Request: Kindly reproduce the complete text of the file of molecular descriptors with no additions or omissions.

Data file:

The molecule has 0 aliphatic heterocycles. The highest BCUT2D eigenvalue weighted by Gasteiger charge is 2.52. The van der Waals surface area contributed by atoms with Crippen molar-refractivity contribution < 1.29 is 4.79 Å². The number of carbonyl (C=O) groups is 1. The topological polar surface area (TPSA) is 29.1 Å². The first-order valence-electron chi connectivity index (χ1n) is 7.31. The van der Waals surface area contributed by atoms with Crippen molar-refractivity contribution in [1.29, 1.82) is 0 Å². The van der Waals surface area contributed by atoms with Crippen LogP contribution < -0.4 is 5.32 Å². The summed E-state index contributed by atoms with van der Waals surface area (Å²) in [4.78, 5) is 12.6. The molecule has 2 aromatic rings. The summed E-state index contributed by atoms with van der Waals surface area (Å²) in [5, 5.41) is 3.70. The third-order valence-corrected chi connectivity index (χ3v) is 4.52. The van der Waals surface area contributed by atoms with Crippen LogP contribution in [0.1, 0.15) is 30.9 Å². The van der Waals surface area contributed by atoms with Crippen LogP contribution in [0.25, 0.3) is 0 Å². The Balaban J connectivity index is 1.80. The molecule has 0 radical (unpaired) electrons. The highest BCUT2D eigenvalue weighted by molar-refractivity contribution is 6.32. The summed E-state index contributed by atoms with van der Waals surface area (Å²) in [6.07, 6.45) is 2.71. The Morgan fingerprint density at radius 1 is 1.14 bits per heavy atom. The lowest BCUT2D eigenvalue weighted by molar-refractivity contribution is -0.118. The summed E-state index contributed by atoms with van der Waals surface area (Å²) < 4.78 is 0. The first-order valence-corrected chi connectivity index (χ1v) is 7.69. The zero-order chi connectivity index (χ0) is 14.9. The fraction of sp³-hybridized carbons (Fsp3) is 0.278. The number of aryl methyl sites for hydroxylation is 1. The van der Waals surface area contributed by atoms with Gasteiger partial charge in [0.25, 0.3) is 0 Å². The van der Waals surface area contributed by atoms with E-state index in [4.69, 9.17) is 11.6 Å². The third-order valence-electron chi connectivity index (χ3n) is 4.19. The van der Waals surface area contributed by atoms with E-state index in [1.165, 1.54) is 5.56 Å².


The molecule has 0 aliphatic heterocycles. The highest BCUT2D eigenvalue weighted by Gasteiger charge is 2.52. The van der Waals surface area contributed by atoms with Crippen molar-refractivity contribution < 1.29 is 4.79 Å². The number of carbonyl (C=O) groups is 1. The topological polar surface area (TPSA) is 29.1 Å². The first-order valence-electron chi connectivity index (χ1n) is 7.31. The van der Waals surface area contributed by atoms with Crippen molar-refractivity contribution in [1.29, 1.82) is 0 Å². The van der Waals surface area contributed by atoms with Crippen LogP contribution < -0.4 is 5.32 Å². The summed E-state index contributed by atoms with van der Waals surface area (Å²) in [4.78, 5) is 12.6. The molecule has 2 aromatic rings. The summed E-state index contributed by atoms with van der Waals surface area (Å²) in [5, 5.41) is 3.70. The third-order valence-corrected chi connectivity index (χ3v) is 4.52. The van der Waals surface area contributed by atoms with Crippen LogP contribution in [0.1, 0.15) is 30.9 Å². The van der Waals surface area contributed by atoms with Crippen LogP contribution in [0.25, 0.3) is 0 Å². The Balaban J connectivity index is 1.80. The molecule has 0 radical (unpaired) electrons. The highest BCUT2D eigenvalue weighted by molar-refractivity contribution is 6.32. The summed E-state index contributed by atoms with van der Waals surface area (Å²) in [6.07, 6.45) is 2.71. The Morgan fingerprint density at radius 1 is 1.14 bits per heavy atom. The lowest BCUT2D eigenvalue weighted by molar-refractivity contribution is -0.118. The summed E-state index contributed by atoms with van der Waals surface area (Å²) < 4.78 is 0. The first-order valence-corrected chi connectivity index (χ1v) is 7.69. The zero-order chi connectivity index (χ0) is 14.9. The fraction of sp³-hybridized carbons (Fsp3) is 0.278. The number of aryl methyl sites for hydroxylation is 1. The van der Waals surface area contributed by atoms with Gasteiger partial charge in [0.25, 0.3) is 0 Å². The van der Waals surface area contributed by atoms with E-state index in [4.69, 9.17) is 11.6 Å². The third-order valence-electron chi connectivity index (χ3n) is 4.19. The van der Waals surface area contributed by atoms with E-state index in [1.165, 1.54) is 5.56 Å².